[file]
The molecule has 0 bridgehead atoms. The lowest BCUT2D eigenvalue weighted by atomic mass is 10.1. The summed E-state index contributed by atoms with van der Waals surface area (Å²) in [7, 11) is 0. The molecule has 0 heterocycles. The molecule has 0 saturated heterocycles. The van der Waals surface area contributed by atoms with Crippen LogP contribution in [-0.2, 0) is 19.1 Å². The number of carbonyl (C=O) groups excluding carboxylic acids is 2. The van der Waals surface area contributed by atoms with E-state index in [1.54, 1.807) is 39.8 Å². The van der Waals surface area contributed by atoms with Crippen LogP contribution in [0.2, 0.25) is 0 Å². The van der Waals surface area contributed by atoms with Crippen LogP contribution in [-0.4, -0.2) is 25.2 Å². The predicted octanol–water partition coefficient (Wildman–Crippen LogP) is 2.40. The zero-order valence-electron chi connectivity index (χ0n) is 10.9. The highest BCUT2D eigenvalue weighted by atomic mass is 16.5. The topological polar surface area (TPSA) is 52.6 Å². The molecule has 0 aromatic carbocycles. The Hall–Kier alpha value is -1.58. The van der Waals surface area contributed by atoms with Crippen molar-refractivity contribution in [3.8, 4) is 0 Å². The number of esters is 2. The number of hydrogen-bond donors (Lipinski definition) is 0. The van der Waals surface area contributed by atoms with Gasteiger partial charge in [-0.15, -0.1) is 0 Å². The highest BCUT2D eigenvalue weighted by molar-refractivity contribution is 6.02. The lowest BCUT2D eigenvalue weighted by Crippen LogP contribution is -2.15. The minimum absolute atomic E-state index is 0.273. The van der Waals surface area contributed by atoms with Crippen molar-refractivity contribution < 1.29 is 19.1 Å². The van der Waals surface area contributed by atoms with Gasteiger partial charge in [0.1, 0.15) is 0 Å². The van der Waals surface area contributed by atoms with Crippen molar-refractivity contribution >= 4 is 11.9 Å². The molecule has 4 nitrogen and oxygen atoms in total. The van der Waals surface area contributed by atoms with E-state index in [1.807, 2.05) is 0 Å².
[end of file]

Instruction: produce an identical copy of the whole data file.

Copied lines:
The molecule has 0 bridgehead atoms. The lowest BCUT2D eigenvalue weighted by atomic mass is 10.1. The summed E-state index contributed by atoms with van der Waals surface area (Å²) in [7, 11) is 0. The molecule has 0 heterocycles. The molecule has 0 saturated heterocycles. The van der Waals surface area contributed by atoms with Crippen LogP contribution in [-0.2, 0) is 19.1 Å². The number of carbonyl (C=O) groups excluding carboxylic acids is 2. The van der Waals surface area contributed by atoms with E-state index in [1.54, 1.807) is 39.8 Å². The van der Waals surface area contributed by atoms with Crippen LogP contribution in [0.2, 0.25) is 0 Å². The van der Waals surface area contributed by atoms with Crippen LogP contribution in [-0.4, -0.2) is 25.2 Å². The predicted octanol–water partition coefficient (Wildman–Crippen LogP) is 2.40. The zero-order valence-electron chi connectivity index (χ0n) is 10.9. The highest BCUT2D eigenvalue weighted by atomic mass is 16.5. The topological polar surface area (TPSA) is 52.6 Å². The molecule has 0 aromatic carbocycles. The Hall–Kier alpha value is -1.58. The van der Waals surface area contributed by atoms with Crippen molar-refractivity contribution in [3.8, 4) is 0 Å². The number of esters is 2. The number of hydrogen-bond donors (Lipinski definition) is 0. The van der Waals surface area contributed by atoms with Gasteiger partial charge in [-0.15, -0.1) is 0 Å². The highest BCUT2D eigenvalue weighted by molar-refractivity contribution is 6.02. The lowest BCUT2D eigenvalue weighted by Crippen LogP contribution is -2.15. The minimum absolute atomic E-state index is 0.273. The van der Waals surface area contributed by atoms with Crippen molar-refractivity contribution < 1.29 is 19.1 Å². The van der Waals surface area contributed by atoms with Gasteiger partial charge in [0.1, 0.15) is 0 Å². The van der Waals surface area contributed by atoms with Crippen molar-refractivity contribution >= 4 is 11.9 Å². The molecule has 4 nitrogen and oxygen atoms in total. The van der Waals surface area contributed by atoms with E-state index in [1.807, 2.05) is 0 Å².